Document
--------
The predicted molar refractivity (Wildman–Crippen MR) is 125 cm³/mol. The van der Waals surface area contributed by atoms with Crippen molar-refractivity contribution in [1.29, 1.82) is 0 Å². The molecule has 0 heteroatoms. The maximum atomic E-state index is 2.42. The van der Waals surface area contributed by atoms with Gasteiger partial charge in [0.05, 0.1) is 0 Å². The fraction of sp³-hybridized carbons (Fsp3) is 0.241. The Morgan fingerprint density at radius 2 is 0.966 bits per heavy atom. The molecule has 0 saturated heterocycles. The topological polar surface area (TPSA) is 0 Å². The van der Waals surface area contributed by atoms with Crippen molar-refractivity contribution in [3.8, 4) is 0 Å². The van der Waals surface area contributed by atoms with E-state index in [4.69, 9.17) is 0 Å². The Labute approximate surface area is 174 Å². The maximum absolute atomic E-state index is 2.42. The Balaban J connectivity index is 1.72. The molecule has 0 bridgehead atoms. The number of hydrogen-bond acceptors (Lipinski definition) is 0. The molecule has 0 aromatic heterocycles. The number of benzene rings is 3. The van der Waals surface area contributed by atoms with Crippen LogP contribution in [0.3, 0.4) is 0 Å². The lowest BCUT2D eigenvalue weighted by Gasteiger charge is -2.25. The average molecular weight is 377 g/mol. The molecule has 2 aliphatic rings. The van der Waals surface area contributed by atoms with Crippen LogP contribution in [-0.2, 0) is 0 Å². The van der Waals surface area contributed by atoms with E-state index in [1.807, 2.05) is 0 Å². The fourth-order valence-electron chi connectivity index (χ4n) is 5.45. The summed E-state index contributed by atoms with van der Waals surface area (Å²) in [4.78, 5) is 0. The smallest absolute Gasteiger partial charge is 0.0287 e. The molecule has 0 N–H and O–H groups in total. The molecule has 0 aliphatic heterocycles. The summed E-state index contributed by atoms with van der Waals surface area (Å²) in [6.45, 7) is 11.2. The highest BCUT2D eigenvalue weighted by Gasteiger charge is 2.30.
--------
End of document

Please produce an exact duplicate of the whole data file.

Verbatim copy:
The predicted molar refractivity (Wildman–Crippen MR) is 125 cm³/mol. The van der Waals surface area contributed by atoms with Crippen molar-refractivity contribution in [1.29, 1.82) is 0 Å². The molecule has 0 heteroatoms. The maximum atomic E-state index is 2.42. The van der Waals surface area contributed by atoms with Gasteiger partial charge in [0.05, 0.1) is 0 Å². The fraction of sp³-hybridized carbons (Fsp3) is 0.241. The Morgan fingerprint density at radius 2 is 0.966 bits per heavy atom. The molecule has 0 saturated heterocycles. The topological polar surface area (TPSA) is 0 Å². The van der Waals surface area contributed by atoms with Crippen molar-refractivity contribution in [3.8, 4) is 0 Å². The van der Waals surface area contributed by atoms with E-state index in [4.69, 9.17) is 0 Å². The Labute approximate surface area is 174 Å². The maximum absolute atomic E-state index is 2.42. The Balaban J connectivity index is 1.72. The molecule has 0 bridgehead atoms. The number of hydrogen-bond acceptors (Lipinski definition) is 0. The molecule has 0 aromatic heterocycles. The number of benzene rings is 3. The van der Waals surface area contributed by atoms with Crippen LogP contribution in [0.3, 0.4) is 0 Å². The lowest BCUT2D eigenvalue weighted by Gasteiger charge is -2.25. The average molecular weight is 377 g/mol. The molecule has 2 aliphatic rings. The van der Waals surface area contributed by atoms with Crippen LogP contribution in [-0.2, 0) is 0 Å². The van der Waals surface area contributed by atoms with E-state index in [1.807, 2.05) is 0 Å². The fourth-order valence-electron chi connectivity index (χ4n) is 5.45. The summed E-state index contributed by atoms with van der Waals surface area (Å²) in [4.78, 5) is 0. The smallest absolute Gasteiger partial charge is 0.0287 e. The molecule has 0 N–H and O–H groups in total. The molecule has 0 aliphatic heterocycles. The summed E-state index contributed by atoms with van der Waals surface area (Å²) in [6.45, 7) is 11.2. The highest BCUT2D eigenvalue weighted by Gasteiger charge is 2.30.